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cs313-2005-t1-midterm2-solution - CPSC 313 05w Term 1...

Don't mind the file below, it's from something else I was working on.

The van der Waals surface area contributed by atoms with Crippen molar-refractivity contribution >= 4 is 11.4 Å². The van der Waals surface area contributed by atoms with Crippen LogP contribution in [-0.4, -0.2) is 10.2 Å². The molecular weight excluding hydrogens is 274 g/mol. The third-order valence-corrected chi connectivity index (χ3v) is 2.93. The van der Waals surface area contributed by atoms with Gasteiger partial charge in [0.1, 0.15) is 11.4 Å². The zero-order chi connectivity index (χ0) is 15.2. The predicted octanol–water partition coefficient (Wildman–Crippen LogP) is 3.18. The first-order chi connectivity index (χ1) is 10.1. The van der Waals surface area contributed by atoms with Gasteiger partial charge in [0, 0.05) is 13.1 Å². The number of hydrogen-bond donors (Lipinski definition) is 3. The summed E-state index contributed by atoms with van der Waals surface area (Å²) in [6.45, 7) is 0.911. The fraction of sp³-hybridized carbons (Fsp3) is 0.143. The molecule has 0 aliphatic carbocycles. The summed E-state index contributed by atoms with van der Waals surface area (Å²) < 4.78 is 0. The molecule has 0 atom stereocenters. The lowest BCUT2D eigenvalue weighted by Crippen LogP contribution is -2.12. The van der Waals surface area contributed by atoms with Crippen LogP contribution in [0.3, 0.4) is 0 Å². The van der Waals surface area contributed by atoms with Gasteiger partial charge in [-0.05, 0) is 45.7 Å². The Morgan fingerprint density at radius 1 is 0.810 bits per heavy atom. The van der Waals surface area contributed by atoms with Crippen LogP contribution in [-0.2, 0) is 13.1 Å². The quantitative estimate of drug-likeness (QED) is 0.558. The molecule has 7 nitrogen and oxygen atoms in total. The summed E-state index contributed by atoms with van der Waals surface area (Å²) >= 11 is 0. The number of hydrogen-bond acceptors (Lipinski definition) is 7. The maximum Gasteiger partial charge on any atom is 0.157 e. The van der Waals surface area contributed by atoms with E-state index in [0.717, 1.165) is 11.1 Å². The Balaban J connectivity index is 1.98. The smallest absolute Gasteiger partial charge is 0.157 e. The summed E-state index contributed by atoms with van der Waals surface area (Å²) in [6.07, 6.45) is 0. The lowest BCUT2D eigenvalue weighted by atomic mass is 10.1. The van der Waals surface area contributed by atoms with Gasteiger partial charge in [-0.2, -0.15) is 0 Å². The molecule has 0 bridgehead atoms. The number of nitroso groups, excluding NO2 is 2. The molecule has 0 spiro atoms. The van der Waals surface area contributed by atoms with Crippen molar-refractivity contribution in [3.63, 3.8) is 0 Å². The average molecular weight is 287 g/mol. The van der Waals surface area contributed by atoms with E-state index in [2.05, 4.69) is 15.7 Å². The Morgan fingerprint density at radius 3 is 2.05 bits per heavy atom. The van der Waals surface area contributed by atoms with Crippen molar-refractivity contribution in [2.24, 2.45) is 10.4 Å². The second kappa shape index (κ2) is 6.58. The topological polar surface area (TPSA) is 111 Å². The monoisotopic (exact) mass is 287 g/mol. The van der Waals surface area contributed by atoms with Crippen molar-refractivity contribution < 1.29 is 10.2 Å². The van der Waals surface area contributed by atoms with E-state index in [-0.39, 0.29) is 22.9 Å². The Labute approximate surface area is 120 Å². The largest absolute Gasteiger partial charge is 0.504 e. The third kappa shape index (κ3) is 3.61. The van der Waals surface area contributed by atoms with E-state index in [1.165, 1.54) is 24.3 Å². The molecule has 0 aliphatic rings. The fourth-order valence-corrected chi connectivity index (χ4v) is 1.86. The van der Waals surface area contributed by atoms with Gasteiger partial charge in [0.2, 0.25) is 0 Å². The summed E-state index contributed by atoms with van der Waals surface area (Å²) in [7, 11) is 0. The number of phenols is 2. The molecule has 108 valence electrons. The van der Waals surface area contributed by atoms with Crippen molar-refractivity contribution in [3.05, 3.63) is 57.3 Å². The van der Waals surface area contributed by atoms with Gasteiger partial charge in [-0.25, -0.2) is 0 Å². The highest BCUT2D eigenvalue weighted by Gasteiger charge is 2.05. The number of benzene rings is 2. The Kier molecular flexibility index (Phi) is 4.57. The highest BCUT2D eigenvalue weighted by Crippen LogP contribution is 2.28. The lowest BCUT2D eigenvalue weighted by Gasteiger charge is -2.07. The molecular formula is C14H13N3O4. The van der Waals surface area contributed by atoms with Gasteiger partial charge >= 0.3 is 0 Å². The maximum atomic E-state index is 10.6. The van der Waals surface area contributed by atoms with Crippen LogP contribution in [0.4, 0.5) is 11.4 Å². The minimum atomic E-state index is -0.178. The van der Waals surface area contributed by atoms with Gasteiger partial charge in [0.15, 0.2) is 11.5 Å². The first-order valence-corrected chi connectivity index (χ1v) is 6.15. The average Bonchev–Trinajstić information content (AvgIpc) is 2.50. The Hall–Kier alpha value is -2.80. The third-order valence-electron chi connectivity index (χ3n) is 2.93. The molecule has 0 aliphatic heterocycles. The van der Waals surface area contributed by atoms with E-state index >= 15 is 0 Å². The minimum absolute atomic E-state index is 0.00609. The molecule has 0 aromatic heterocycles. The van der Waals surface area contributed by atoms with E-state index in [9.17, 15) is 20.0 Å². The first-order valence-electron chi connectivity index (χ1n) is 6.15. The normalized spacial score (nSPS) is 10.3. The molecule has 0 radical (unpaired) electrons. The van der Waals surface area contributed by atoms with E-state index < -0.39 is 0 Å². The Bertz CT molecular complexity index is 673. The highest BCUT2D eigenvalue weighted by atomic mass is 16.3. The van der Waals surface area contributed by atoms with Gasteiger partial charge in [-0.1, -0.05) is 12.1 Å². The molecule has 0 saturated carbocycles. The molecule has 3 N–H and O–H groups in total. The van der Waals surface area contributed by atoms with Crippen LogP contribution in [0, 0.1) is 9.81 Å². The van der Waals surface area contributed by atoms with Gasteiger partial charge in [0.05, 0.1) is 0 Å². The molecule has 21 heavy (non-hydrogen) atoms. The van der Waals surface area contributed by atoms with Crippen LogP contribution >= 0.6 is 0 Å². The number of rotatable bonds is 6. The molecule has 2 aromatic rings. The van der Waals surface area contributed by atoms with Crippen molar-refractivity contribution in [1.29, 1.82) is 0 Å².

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CPSC 313, 05w Term 1— Midterm 2 — Solutions Date: November 9, 2005; Instructor: Mike Feeley 1. (10 marks) Short answers. 1a. Briefly explain how an n-channel MOSFET transistor closes the circuit between its source and drain when its gate voltage is high. The high gate voltage produces a field in the positive-doped silicon substrate that draws electrons toward the gate. The electrons pile up along the glass insulator that separates the gate from the substrate and they form an electron-rich channel between the negative-doped source and drain wells. There is now an electron rich path between source and drain and thus current can flow between them. 1b. Can an general-purpose processor (just the processor itself) be design using only combinational logic? Why or why not? No, because combination logic along is finite state and thus is unable to express all forms of computation, some of which are require infinite state (i.e., memories and unbounded time). Combination logic can implement any Boolean function or any finite automata, but you need a sequential circuit to implement a Turing machine or a general-purpose program. 1c. Give one advantage the y86 (and/or a RISC processor) gets from confining memory access to special instructions that do nothing else but load from and store to memory (i.e., mrmovl and rmmovl . ALU instructions have predictable performance, because they do not access mem- ory; memory access has variable performance depending on whether target is in cache or not. OR Can use ALU to compute memory address for mrmovl and rm- movl, because they don’t need the ALU to compute anything else, unlike the ALU instructions (e.g., addl etc.). 1d. Explain the difference between a pipeline stall and a pipeline bubble? A pipeline stall is when a pipeline stage’s input memory remains the same from one cycle to the next. A pipeline bubble is when a pipeline stage’s input memory changes to that of a nop instruction, i.e., an instruction that does nothing. On any cycle when an instruction stalls in one stage, a bubble is injected into the subsequent stage.
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